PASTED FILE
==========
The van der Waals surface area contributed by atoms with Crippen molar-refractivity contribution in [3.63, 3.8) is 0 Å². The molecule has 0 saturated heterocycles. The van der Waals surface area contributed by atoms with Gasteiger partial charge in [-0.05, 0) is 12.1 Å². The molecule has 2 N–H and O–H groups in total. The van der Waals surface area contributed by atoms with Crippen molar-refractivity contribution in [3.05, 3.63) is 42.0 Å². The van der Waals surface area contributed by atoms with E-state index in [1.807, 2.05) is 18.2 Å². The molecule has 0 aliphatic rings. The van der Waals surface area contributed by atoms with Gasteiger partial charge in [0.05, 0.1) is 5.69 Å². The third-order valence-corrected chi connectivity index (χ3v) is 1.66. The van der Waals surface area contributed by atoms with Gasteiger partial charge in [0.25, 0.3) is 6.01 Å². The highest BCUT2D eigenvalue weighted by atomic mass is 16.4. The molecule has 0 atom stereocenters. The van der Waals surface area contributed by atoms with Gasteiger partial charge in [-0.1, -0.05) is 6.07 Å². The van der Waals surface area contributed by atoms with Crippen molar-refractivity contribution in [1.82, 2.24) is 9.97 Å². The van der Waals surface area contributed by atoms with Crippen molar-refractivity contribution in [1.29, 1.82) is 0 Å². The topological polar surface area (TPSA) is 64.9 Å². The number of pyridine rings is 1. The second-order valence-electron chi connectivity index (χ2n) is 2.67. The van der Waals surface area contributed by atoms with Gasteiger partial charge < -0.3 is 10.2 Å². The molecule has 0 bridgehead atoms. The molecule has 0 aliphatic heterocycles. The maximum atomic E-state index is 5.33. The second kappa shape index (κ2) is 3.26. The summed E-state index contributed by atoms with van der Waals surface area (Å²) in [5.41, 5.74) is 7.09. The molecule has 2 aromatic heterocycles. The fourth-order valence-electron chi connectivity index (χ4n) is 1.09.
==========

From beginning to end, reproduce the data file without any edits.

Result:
The van der Waals surface area contributed by atoms with Crippen molar-refractivity contribution in [3.63, 3.8) is 0 Å². The molecule has 0 saturated heterocycles. The van der Waals surface area contributed by atoms with Gasteiger partial charge in [-0.05, 0) is 12.1 Å². The molecule has 2 N–H and O–H groups in total. The van der Waals surface area contributed by atoms with Crippen molar-refractivity contribution in [3.05, 3.63) is 42.0 Å². The van der Waals surface area contributed by atoms with E-state index in [1.807, 2.05) is 18.2 Å². The molecule has 0 aliphatic rings. The van der Waals surface area contributed by atoms with Gasteiger partial charge in [0.05, 0.1) is 5.69 Å². The third-order valence-corrected chi connectivity index (χ3v) is 1.66. The van der Waals surface area contributed by atoms with Gasteiger partial charge in [0.25, 0.3) is 6.01 Å². The highest BCUT2D eigenvalue weighted by atomic mass is 16.4. The molecule has 0 atom stereocenters. The van der Waals surface area contributed by atoms with Gasteiger partial charge in [-0.1, -0.05) is 6.07 Å². The van der Waals surface area contributed by atoms with Crippen molar-refractivity contribution in [1.82, 2.24) is 9.97 Å². The van der Waals surface area contributed by atoms with Crippen molar-refractivity contribution in [1.29, 1.82) is 0 Å². The topological polar surface area (TPSA) is 64.9 Å². The number of pyridine rings is 1. The second-order valence-electron chi connectivity index (χ2n) is 2.67. The van der Waals surface area contributed by atoms with Gasteiger partial charge < -0.3 is 10.2 Å². The molecule has 0 bridgehead atoms. The molecule has 0 aliphatic heterocycles. The maximum atomic E-state index is 5.33. The second kappa shape index (κ2) is 3.26. The summed E-state index contributed by atoms with van der Waals surface area (Å²) in [5.41, 5.74) is 7.09. The molecule has 2 aromatic heterocycles. The fourth-order valence-electron chi connectivity index (χ4n) is 1.09.